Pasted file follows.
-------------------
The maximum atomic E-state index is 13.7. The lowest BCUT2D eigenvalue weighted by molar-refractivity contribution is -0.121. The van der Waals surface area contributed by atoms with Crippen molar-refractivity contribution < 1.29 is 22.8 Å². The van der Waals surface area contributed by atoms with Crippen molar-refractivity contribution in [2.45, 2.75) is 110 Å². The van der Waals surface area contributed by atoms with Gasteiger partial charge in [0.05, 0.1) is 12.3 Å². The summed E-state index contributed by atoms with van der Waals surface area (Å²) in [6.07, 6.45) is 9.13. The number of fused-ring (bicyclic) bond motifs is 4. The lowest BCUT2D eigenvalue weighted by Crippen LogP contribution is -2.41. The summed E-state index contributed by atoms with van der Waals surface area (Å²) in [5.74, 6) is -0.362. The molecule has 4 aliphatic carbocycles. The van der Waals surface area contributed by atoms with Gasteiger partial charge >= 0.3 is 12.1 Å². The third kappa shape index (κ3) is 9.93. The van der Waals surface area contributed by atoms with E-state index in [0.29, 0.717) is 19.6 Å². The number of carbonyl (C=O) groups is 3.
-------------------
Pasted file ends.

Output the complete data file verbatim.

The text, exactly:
The maximum atomic E-state index is 13.7. The lowest BCUT2D eigenvalue weighted by molar-refractivity contribution is -0.121. The van der Waals surface area contributed by atoms with Crippen molar-refractivity contribution < 1.29 is 22.8 Å². The van der Waals surface area contributed by atoms with Crippen molar-refractivity contribution in [2.45, 2.75) is 110 Å². The van der Waals surface area contributed by atoms with Gasteiger partial charge in [0.05, 0.1) is 12.3 Å². The summed E-state index contributed by atoms with van der Waals surface area (Å²) in [6.07, 6.45) is 9.13. The number of fused-ring (bicyclic) bond motifs is 4. The lowest BCUT2D eigenvalue weighted by Crippen LogP contribution is -2.41. The summed E-state index contributed by atoms with van der Waals surface area (Å²) in [5.74, 6) is -0.362. The molecule has 4 aliphatic carbocycles. The van der Waals surface area contributed by atoms with Gasteiger partial charge >= 0.3 is 12.1 Å². The third kappa shape index (κ3) is 9.93. The van der Waals surface area contributed by atoms with E-state index in [0.29, 0.717) is 19.6 Å². The number of carbonyl (C=O) groups is 3.